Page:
After U.S. Navy SEALS shot bin Laden in Pakistan in 2011, Zawahiri succeeded him as leader. The Egyptian had previously spent years as al Qaeda’s main organiser and strategist, but a lack of charisma, and competition from rival militants Islamic State, hobbled his ability to inspire devastating attacks on the West.
There were rumours of Zawahiri’s death several times in recent years, and he was long reported to have been in poor health.
The drone attack is the first known U.S. strike inside Afghanistan since U.S. troops and diplomats left the country. The move may bolster the credibility of Washington’s assurances that the United States can still address threats from Afghanistan without a military presence in the country.
“We didn’t have any boots on the ground, but over a constant series of meticulous gathering of intelligence and information over the course of many months, we were able to execute this strike with great efficiency,” Kirby said.
Zawahiri’s death also raises questions about whether he received sanctuary from the Taliban following their takeover of Kabul. The senior U.S. administration official said senior Taliban officials were aware of his presence in the city and said the United States expected the Taliban to abide by an agreement not to allow al Qaeda fighters to re-establish themselves in the country.
U.S. Secretary of State Antony Blinken said the Taliban had “grossly violated” the Doha Agreement between the two sides by hosting and sheltering Zawahiri.
Former President Barack Obama joined lawmakers in praising the operation.
“It’s possible to root out terrorism without being at war in Afghanistan,” Obama said in a Twitter message. “And I hope it provides a small measure of peace to the 9/11 families and everyone else who has suffered at the hands of al Qaeda.”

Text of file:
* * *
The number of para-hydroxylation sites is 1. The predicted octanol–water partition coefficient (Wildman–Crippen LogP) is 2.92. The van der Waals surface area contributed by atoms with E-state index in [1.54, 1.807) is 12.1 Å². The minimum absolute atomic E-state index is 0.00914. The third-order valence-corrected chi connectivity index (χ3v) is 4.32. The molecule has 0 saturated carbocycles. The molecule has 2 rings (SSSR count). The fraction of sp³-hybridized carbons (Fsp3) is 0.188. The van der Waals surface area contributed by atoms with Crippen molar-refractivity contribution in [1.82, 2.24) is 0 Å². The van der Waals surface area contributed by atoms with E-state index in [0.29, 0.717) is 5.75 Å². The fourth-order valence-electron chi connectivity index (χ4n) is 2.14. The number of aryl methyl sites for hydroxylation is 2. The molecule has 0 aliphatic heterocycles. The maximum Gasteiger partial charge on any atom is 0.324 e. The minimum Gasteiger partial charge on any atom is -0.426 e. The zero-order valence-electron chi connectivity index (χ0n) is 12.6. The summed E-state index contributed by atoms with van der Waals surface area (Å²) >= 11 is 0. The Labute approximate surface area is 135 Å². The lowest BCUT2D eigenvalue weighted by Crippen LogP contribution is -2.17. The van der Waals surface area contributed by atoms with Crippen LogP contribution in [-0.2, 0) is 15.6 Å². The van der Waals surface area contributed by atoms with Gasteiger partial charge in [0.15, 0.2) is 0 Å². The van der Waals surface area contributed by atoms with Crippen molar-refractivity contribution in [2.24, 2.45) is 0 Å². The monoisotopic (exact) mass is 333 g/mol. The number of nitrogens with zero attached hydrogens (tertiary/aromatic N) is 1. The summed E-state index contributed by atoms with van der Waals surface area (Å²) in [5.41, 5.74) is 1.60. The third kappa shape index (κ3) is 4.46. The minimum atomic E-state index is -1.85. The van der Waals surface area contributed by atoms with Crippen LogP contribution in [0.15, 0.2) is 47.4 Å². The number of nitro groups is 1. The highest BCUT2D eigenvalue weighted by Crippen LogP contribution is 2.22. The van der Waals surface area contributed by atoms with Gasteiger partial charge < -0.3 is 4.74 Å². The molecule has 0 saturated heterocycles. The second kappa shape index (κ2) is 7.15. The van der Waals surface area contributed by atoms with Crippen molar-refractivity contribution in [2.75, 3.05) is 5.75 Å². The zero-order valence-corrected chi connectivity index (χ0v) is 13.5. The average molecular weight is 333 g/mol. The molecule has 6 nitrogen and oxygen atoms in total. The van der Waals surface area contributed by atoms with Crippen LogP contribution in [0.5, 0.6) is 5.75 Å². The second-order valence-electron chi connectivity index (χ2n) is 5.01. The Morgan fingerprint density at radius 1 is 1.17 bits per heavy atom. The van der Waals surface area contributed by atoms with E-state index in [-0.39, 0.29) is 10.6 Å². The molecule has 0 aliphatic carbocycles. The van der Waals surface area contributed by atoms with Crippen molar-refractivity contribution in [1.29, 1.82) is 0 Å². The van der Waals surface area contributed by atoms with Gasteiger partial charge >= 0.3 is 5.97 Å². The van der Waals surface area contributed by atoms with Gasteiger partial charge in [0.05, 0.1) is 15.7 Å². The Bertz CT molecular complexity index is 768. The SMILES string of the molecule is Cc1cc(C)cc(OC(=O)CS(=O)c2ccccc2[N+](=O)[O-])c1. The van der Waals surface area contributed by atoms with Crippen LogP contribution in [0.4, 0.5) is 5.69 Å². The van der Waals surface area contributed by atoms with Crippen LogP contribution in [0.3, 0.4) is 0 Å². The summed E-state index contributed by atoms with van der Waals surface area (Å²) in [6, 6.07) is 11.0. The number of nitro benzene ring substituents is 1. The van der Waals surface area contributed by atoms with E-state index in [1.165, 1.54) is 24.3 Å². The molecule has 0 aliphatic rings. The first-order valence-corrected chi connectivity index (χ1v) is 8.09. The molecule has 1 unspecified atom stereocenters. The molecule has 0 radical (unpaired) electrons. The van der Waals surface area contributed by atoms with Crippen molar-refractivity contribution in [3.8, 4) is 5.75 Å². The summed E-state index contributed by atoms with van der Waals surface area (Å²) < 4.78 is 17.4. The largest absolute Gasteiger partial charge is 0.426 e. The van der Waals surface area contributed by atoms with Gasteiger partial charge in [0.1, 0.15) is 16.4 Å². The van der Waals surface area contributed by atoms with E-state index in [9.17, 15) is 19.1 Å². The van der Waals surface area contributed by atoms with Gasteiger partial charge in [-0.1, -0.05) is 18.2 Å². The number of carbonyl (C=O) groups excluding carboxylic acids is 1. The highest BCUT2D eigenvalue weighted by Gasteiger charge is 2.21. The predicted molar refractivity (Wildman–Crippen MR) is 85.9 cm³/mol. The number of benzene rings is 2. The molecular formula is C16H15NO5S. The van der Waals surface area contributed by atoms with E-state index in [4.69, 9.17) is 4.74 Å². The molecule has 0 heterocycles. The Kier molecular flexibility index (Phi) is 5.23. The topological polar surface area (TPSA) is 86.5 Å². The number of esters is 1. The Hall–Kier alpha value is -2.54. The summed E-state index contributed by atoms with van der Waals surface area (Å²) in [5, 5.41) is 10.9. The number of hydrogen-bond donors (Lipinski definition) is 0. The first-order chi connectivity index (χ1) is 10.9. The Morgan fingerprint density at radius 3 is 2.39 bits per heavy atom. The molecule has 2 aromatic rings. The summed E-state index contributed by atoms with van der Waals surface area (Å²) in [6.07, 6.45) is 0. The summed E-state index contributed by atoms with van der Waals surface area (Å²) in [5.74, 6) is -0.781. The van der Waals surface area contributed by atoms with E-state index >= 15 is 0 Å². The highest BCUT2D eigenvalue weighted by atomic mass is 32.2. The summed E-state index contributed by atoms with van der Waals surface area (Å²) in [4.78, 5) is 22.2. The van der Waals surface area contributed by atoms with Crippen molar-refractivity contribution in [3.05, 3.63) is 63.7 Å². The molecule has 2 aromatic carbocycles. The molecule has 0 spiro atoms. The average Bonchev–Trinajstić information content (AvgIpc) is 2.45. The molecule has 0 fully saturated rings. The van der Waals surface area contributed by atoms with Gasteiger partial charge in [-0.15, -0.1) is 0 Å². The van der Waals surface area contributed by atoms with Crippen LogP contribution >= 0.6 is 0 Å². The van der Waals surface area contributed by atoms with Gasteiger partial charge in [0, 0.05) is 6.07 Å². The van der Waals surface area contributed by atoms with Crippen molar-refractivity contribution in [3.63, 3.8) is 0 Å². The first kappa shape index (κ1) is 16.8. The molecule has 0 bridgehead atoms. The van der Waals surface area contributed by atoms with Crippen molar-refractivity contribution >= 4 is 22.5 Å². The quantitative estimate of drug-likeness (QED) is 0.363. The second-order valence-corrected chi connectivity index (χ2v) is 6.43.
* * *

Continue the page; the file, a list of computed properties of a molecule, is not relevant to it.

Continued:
Until the U.S. announcement, Zawahiri had been rumoured to be in Pakistan’s tribal area or inside Afghanistan.
A video released in April in which he praised an Indian Muslim woman for defying a ban on wearing an Islamic head scarf dispelled rumours that he had died.
The senior U.S. official said the United States found out this year that Zawahiri’s wife, daughter and her children had relocated to a safe house in Kabul, then identified that Zawahiri was there as well.
He was identified multiple times on the balcony, where he was ultimately struck. He continued to produce videos from the house and some may be released after his death, the official said.
In the last few weeks, Biden convened officials to scrutinise the intelligence. He was updated throughout May and June and was briefed on July 1 on a proposed operation by intelligence leaders. On July 25, he received an updated report and authorised the strike once an opportunity was available, the administration official said.
With other senior al Qaeda members, Zawahiri is believed to have plotted the October 12, 2000, attack on the USS Cole naval vessel in Yemen which killed 17 U.S. sailors and injured more than 30 others, the Rewards for Justice website said.
He was indicted in the United States for his role in the August 7, 1998, bombings of the U.S. embassies in Kenya and Tanzania that killed 224 people and wounded more than 5,000 others.
Both bin Laden and Zawahiri eluded capture when U.S.-led forces toppled Afghanistan’s Taliban government in late 2001 following the September 11 attacks.